The Founders Series
A series of podcast episodes with the founders of the top software platforms for online music lessons.
A deep dive into Rock Out Loud Live, Muzie.Live, Musicology and Blink Session Music.
The goal of this series and this associated post is to help you compare and contrast these platforms with what you’re already using for music lessons. But before we get any further, I want to make sure that you know, there is only so much we can do with software to create amazing music lessons.
A lot of what will make your lessons stand out and be memorable for your students and families is what you put into them. Long ago are the days where a music teacher would sit down with a student and go line by line through a piece of music to get that piece learned. And the best lessons are ones that are more interactive, draw on curiosity and creativity and instill a love for knowledge… truly.
With all that being said, I present to you a deep look at these four platforms for your online music lessons.
Let’s start with the standout features of each platform:
Muzie.Live: student portals including practice room, asset library (both at a school level and individual student level)
Rock Out Loud Live: highest possible audio quality
Musicology: fantastic student interface, designed for use by children with or without adult participation
Blink Session Music: robust platform already proven within the therapy space; extends into all-in-one for scheduling, payments, messaging and reminders.
As you begin to evaluate the software, here are a few questions to keep top of mind:
- What are my must haves or deal breakers?
- What features would I be interested in within 3 - 12 months?
- Who are my students, and what do they need most?
- How much time do I have to invest in setting the software up in the first place (hint: if you cannot invest at least 10 hours, then it’s not the time to get started, come back when you can allocate a full 10+ hours in a matter of one week!)
Ready to get into the side by side comparisons?
Good, then let’s start with pricing!
|Free Trial or Free Tier?||YES Seven day free trial||YES 14 day trial on PRO account -AND- Free account option||YES 14 day trial And promo codes available to extend||YES Free Plan option|
|Price||2 tiers $9.95 (access to one instrument/ whiteboard/ all audio features) $13.95 (access to all instruments, etc.)||Options Free account $14/month (standard account) $24/month (pro account) Institutional Account $25 for the admin and $20 per teacher||$19.99/month||3 Options Free Plan Unlimited Plan Pro Plan|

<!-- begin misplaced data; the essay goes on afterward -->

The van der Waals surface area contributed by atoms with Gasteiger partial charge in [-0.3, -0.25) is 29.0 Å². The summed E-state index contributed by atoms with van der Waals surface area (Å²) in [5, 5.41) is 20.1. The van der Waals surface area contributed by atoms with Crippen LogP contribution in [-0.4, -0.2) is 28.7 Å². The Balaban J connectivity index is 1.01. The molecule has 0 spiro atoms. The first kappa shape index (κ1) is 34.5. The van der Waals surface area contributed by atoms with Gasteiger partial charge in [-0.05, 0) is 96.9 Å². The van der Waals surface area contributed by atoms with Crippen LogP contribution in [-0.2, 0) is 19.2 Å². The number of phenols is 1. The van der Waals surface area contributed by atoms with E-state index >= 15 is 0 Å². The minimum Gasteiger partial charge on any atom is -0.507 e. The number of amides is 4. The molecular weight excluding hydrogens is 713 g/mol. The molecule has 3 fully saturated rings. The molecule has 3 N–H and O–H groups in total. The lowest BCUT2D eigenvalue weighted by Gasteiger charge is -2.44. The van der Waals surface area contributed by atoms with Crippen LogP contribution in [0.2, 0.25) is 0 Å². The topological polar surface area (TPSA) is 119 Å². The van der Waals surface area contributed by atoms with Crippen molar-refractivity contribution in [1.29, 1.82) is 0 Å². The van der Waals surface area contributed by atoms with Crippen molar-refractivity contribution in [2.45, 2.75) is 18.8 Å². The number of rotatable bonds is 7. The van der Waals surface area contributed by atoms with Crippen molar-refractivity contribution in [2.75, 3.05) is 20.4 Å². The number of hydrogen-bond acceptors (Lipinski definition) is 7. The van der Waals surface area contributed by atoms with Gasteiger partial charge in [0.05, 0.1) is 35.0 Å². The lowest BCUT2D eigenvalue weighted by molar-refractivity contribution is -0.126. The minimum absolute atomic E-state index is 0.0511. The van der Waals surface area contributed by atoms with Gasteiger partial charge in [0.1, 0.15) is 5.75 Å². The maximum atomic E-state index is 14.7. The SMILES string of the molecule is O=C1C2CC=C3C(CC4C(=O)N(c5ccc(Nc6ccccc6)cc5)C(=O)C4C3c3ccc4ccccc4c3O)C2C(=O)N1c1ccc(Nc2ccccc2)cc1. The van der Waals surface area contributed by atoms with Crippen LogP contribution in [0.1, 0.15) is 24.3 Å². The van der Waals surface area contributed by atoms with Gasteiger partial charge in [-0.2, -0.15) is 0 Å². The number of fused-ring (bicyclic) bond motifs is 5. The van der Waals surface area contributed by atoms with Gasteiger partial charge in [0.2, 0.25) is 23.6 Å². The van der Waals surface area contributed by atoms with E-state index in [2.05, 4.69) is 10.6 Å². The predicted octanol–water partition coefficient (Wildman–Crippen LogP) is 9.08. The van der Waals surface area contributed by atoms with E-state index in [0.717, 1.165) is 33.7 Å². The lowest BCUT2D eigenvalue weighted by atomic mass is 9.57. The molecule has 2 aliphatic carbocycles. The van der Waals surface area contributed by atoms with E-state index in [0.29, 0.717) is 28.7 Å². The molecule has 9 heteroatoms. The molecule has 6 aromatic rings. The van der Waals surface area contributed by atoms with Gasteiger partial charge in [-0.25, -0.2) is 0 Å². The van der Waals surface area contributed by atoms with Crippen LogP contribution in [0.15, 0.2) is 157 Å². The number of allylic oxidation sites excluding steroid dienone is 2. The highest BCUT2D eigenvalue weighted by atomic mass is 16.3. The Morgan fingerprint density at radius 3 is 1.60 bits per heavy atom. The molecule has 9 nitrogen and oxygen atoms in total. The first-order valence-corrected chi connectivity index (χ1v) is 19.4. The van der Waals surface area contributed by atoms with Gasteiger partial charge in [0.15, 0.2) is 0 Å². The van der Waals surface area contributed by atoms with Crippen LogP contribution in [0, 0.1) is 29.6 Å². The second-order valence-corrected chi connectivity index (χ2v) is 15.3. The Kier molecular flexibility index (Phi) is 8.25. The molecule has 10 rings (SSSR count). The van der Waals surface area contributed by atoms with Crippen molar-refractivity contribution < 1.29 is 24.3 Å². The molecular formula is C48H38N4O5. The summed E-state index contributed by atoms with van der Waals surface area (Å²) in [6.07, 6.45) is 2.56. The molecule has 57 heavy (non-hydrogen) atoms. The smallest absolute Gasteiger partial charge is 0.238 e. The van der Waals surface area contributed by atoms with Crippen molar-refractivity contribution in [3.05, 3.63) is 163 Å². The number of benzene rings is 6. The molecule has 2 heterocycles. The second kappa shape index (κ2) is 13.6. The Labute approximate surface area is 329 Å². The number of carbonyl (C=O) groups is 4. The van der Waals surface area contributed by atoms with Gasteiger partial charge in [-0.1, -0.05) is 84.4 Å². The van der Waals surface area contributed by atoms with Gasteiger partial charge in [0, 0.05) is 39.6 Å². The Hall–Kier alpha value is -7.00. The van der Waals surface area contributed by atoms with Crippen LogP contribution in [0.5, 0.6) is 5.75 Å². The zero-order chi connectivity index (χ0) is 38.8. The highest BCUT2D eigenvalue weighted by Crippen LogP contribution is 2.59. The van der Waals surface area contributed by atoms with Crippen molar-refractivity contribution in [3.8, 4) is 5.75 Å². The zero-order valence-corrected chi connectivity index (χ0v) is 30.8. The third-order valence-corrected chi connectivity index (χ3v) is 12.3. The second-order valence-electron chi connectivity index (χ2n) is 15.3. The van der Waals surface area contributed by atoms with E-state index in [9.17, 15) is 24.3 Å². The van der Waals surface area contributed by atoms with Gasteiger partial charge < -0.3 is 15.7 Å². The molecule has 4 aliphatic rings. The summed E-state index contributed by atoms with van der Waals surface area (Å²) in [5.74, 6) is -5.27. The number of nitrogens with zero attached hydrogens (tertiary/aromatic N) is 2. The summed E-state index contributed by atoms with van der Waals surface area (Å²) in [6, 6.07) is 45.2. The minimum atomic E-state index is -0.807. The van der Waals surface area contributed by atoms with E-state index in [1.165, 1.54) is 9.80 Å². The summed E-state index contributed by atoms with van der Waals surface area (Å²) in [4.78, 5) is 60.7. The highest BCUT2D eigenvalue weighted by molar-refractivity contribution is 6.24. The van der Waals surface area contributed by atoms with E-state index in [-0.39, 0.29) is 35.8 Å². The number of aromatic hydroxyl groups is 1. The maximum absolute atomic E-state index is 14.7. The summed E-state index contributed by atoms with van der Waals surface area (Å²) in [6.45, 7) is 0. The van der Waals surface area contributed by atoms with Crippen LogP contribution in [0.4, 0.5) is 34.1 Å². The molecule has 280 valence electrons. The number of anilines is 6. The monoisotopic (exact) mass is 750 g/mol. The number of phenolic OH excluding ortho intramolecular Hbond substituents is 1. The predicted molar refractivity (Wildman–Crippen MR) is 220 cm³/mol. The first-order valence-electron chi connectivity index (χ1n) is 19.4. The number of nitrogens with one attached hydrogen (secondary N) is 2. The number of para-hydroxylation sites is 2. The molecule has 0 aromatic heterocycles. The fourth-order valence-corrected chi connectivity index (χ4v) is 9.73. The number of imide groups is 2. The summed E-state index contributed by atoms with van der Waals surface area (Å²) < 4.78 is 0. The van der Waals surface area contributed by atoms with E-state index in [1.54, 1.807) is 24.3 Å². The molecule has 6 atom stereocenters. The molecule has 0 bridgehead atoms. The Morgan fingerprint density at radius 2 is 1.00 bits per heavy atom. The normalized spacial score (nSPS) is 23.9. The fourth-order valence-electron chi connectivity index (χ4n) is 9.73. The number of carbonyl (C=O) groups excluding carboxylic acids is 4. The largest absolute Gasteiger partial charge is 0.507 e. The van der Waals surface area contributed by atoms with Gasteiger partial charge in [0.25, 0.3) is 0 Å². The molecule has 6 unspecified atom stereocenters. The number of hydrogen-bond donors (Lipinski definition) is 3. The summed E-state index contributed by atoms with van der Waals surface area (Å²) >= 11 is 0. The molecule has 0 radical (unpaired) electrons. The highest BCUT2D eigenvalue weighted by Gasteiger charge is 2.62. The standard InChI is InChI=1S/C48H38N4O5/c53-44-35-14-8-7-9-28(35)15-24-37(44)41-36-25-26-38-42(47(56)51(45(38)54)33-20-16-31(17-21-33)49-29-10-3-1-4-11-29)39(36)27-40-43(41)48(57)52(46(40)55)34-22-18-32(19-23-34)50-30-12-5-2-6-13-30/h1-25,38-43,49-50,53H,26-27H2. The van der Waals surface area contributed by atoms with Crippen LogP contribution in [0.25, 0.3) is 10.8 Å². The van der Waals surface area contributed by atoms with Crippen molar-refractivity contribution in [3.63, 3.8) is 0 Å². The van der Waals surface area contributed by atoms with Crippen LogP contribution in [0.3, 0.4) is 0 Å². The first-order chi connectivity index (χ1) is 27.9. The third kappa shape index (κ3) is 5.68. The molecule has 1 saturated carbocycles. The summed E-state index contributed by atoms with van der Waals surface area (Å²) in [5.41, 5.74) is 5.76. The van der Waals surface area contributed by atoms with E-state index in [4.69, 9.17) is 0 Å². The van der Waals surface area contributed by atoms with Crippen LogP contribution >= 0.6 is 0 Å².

Immediately on the heels of pricing, let’s throw together a comparison of features on the most popular plans.
Note: These features are pulled directly from the respective websites effective November 22, 2021.
|Duets||YES||Via Clips||No info available||No info available|
|Waiting Room||YES||YES||No info available||YES|
|Groups||Concert Mode||10 Person Rooms||NO||YES|
|Interactive tools for piano, ukulele and guitar||NO||NO||YES||NO|
|Multiple Cameras||YES||YES, Teacher can use 2 cameras||YES, via Web App||YES|
These are many of the features, at a high level, to give you some idea of what you’re looking at.
There is a lot of behind the scenes information that I would be remiss if I didn’t include it here; doing it in paragraph form to break up the tables 🙂
The team at Muzie.Live has been working on online music platforms since 2017 and launched the current product in early 2020. The platform is a blend of open source and proprietary software and is developed in house. Sam Reti is the CEO and his father is the principal developer. The software is not only designed for high-quality HD audio and video, but also contains a full suite of tools. These tools can be used inside and outside of lessons to create engaged students and organized teachers.
Rock Out Loud Live was the first Virtual Music Lesson Platform to offer an interactive Virtual Experience. With a secure P2P layer of encryption for a safe Video Music Lesson and access to the tools you need to teach. CEO Michael Grande’s goal is to provide the highest quality audio for online music lessons.
Musicology came about entirely because of the global Covid-19 pandemic. CEO Rebecca Featherstone and her team of musicians/developers, have developed an app specifically for teaching music to all ages. Many of the features were designed for the youngest of learners who are empowered to take on their music lessons without parent involvement. It’s all about making teaching music a more intuitive, effective and engaging experience online!
Blink Session Music's mission is to equip music teachers with tools which make teaching online and running their busy studio excellent and easy. The platform was released in the summer of 2021, but don’t let the newness fool you, the origins go back to 2016 with Blink Session (Health.) Eric DeGrove is a musician and developer; once the platform worked in his wife’s vertical, it was time for him to bring it to his passion.
Let’s get a bit geeky (because this stuff is important!)
Software as a Service (SaaS) is the most common type of software available right now. Basically, you pay a monthly fee (or annual) to use the software and you’re paying that fee to not only use the software but help it continually improve and provide more value to your business.